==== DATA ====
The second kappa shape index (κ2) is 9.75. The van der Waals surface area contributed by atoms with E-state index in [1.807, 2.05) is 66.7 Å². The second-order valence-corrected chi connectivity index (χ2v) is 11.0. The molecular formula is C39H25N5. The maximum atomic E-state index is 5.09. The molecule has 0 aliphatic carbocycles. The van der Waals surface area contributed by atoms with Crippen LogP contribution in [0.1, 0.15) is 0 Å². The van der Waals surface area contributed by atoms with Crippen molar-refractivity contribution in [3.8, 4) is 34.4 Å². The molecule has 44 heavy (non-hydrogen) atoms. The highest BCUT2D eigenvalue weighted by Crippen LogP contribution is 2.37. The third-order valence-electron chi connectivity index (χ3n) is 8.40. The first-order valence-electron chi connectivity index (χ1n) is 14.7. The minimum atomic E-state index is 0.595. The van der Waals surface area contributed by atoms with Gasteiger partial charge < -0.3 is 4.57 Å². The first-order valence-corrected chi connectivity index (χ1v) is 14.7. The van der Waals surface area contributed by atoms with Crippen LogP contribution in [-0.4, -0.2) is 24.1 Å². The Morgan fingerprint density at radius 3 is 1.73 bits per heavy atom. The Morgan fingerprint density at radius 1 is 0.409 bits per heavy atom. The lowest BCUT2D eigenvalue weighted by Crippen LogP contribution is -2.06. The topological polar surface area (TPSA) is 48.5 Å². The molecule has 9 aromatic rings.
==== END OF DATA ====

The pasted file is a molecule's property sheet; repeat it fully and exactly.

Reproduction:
The second kappa shape index (κ2) is 9.75. The van der Waals surface area contributed by atoms with E-state index in [1.807, 2.05) is 66.7 Å². The second-order valence-corrected chi connectivity index (χ2v) is 11.0. The molecular formula is C39H25N5. The maximum atomic E-state index is 5.09. The molecule has 0 aliphatic carbocycles. The van der Waals surface area contributed by atoms with Crippen LogP contribution in [0.1, 0.15) is 0 Å². The van der Waals surface area contributed by atoms with Crippen molar-refractivity contribution in [3.8, 4) is 34.4 Å². The molecule has 44 heavy (non-hydrogen) atoms. The highest BCUT2D eigenvalue weighted by Crippen LogP contribution is 2.37. The third-order valence-electron chi connectivity index (χ3n) is 8.40. The first-order valence-electron chi connectivity index (χ1n) is 14.7. The minimum atomic E-state index is 0.595. The van der Waals surface area contributed by atoms with Gasteiger partial charge < -0.3 is 4.57 Å². The first-order valence-corrected chi connectivity index (χ1v) is 14.7. The van der Waals surface area contributed by atoms with Crippen LogP contribution in [-0.4, -0.2) is 24.1 Å². The Morgan fingerprint density at radius 3 is 1.73 bits per heavy atom. The Morgan fingerprint density at radius 1 is 0.409 bits per heavy atom. The lowest BCUT2D eigenvalue weighted by Crippen LogP contribution is -2.06. The topological polar surface area (TPSA) is 48.5 Å². The molecule has 9 aromatic rings.